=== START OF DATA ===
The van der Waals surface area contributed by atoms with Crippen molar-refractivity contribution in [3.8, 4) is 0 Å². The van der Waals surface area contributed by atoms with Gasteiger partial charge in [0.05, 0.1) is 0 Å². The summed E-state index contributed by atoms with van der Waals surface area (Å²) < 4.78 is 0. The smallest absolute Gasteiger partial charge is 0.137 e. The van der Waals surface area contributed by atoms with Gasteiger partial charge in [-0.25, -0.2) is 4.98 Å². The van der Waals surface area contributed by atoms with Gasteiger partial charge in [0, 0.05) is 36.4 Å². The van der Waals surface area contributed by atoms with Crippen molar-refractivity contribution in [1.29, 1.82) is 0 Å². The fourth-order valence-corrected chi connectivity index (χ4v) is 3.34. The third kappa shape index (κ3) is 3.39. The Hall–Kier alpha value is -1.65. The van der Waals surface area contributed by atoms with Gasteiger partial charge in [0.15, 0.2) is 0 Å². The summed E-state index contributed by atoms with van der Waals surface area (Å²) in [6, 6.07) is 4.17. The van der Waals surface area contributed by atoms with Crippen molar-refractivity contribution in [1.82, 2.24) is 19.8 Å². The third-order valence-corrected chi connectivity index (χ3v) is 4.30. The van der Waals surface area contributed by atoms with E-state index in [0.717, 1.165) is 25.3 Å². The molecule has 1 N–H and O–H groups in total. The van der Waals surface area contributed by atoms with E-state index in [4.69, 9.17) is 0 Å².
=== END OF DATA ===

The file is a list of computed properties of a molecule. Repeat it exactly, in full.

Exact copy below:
The van der Waals surface area contributed by atoms with Crippen molar-refractivity contribution in [3.8, 4) is 0 Å². The van der Waals surface area contributed by atoms with Gasteiger partial charge in [0.05, 0.1) is 0 Å². The summed E-state index contributed by atoms with van der Waals surface area (Å²) < 4.78 is 0. The smallest absolute Gasteiger partial charge is 0.137 e. The van der Waals surface area contributed by atoms with Gasteiger partial charge in [-0.25, -0.2) is 4.98 Å². The van der Waals surface area contributed by atoms with Gasteiger partial charge in [0, 0.05) is 36.4 Å². The van der Waals surface area contributed by atoms with Crippen molar-refractivity contribution in [1.29, 1.82) is 0 Å². The fourth-order valence-corrected chi connectivity index (χ4v) is 3.34. The third kappa shape index (κ3) is 3.39. The Hall–Kier alpha value is -1.65. The van der Waals surface area contributed by atoms with Gasteiger partial charge in [0.15, 0.2) is 0 Å². The summed E-state index contributed by atoms with van der Waals surface area (Å²) in [6, 6.07) is 4.17. The van der Waals surface area contributed by atoms with Crippen molar-refractivity contribution in [1.82, 2.24) is 19.8 Å². The third-order valence-corrected chi connectivity index (χ3v) is 4.30. The van der Waals surface area contributed by atoms with E-state index in [0.717, 1.165) is 25.3 Å². The molecule has 1 N–H and O–H groups in total. The van der Waals surface area contributed by atoms with E-state index in [4.69, 9.17) is 0 Å².